Melbourne’s AFL Anzac Day Game
The second biggest game of the year for the AFL calendar was upon us (second only to the Grand Final), and I am still pinching myself that I was at the MCG attending this famous game. It was my first time attending a football game in Melbourne, and what a match I had flown in for.
It is a day for all football fans – not just those supporting Collingwood or Essendon, however there is excitement and angst in the air that is fueled by these supporters.
I started the day waking up in the beautiful city that is Melbourne and had a leisurely breakfast during which I thought about how amazing the day was going to be. When I was ready to roll (and had an Essendon scarf wrapped around my neck) I hopped on a train, and in only 10 minutes I was disembarking at Jollimont Station where the marvelous Melbourne Cricket Ground looms. After I walked through the gates from Jolimont and headed towards the ‘G’ I was caught up in a flurry of activity. Thousands (literally) of fans in red and black or white and black swarmed every gate of the MCG, excited to get to their seats for the main event. It was organised chaos, as ushers directed patrons where to go based on their ticket.
After the long line into the MCG (which went quite quickly as again – the ushers know what they are doing – and don’t mess around scanning your ticket into the ground) my friends set off to find their seats. I followed along, dodging supporters and taking in all my surroundings – so many bars and eateries here! Once we were settled in our seats, I looked out onto the immaculately manicured green ground that is the MCG – what a stadium this is. Holding 100,000 people (which filled up quickly) it began to dawn on me – how where all these people going to be quite during the Anzac Day Minute Silence?
My thoughts on crowd control vanished as there was live entertainment performed by great Australian artists and the talented ‘Australian Army Band’. Once those festivities were over and I looked around (my goodness – when did this stadium become so full?) We all rose to our feet and applauded veterans of WWI, as they were driven around the MCG, sitting on chairs in the tray area of 4-wheel drive cars. During this parade the football players started warming up on the field and clapped for the veterans.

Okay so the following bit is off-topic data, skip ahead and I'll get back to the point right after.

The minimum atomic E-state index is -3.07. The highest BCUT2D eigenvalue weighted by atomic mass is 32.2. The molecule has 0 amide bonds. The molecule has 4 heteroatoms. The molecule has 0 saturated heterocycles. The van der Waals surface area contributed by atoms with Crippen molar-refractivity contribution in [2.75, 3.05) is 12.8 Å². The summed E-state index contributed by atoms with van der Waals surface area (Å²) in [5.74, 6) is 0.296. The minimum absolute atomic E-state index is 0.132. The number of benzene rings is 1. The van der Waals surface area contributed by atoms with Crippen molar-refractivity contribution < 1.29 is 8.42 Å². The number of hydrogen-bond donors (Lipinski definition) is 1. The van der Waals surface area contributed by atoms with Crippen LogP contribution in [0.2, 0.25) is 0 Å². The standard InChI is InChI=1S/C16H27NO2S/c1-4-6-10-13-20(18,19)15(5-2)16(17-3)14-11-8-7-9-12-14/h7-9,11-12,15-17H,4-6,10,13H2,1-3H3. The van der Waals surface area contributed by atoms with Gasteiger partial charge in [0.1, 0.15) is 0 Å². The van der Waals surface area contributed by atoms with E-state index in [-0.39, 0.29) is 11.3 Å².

Once those brave people were honored, the football field was then set up for The Last Post and the traditional ANZAC solute. Football players lined up in their teams, and soldiers raised flags and stood in formation. The moment had come where the ground was at capacity, and all attendees where to be upstanding and silent. The saying ‘You could hear a pin drop’ although cliché was completely accurate; 100,000 people stood respectfully silent as The Last Post reverberated throughout the MCG. It was so eerie to be among so many people that were so silent – but also beautiful – as we were all paying our respects to those brave people that fought so hard for us. After The Last Post finished we remained standing for the New Zealand National Anthem and then the Australian National Anthem – both sung so powerfully! Towards the end of the Australian Anthem a massive roar of the crowd built and erupted and suddenly everyone was cheering for their team to win. The players began to jump to warm themselves up, and the siren to signal that the game would start in a minute was just a faint flare, barely heard over of the crowd of cheering thousands!
Once the players were in position, the cheering continued and the moment we had all been waiting for began – the siren sounded to signify the start of the annual Anzac Day clash between Collingwood and Essendon!
The game was similar to any other AFL football match in that the game was frustrating at times and thrilling at others (depending on if your team was winning) but the atmosphere that is the Anzac Day match really intensified the game!
Once the final siren sounded, I was breathing heavily from barracking and supporting the team so hard. When we all exited the ground there was again an array of colour and activity as thousands went on to celebrate or commiserate the final result. Outside and beyond the MCG; footballs were kicked in friendly re-enactments of the game, bars became flooded with supporters, and restaurants became packed – full of hungry patrons after such a high energy and adrenalin pinching day.
If you ever get a chance to attend a football match such as this in Melbourne – I suggest you take it!
I know the team at Emma Whiting Travel can orgainse this for you – as they did for me!
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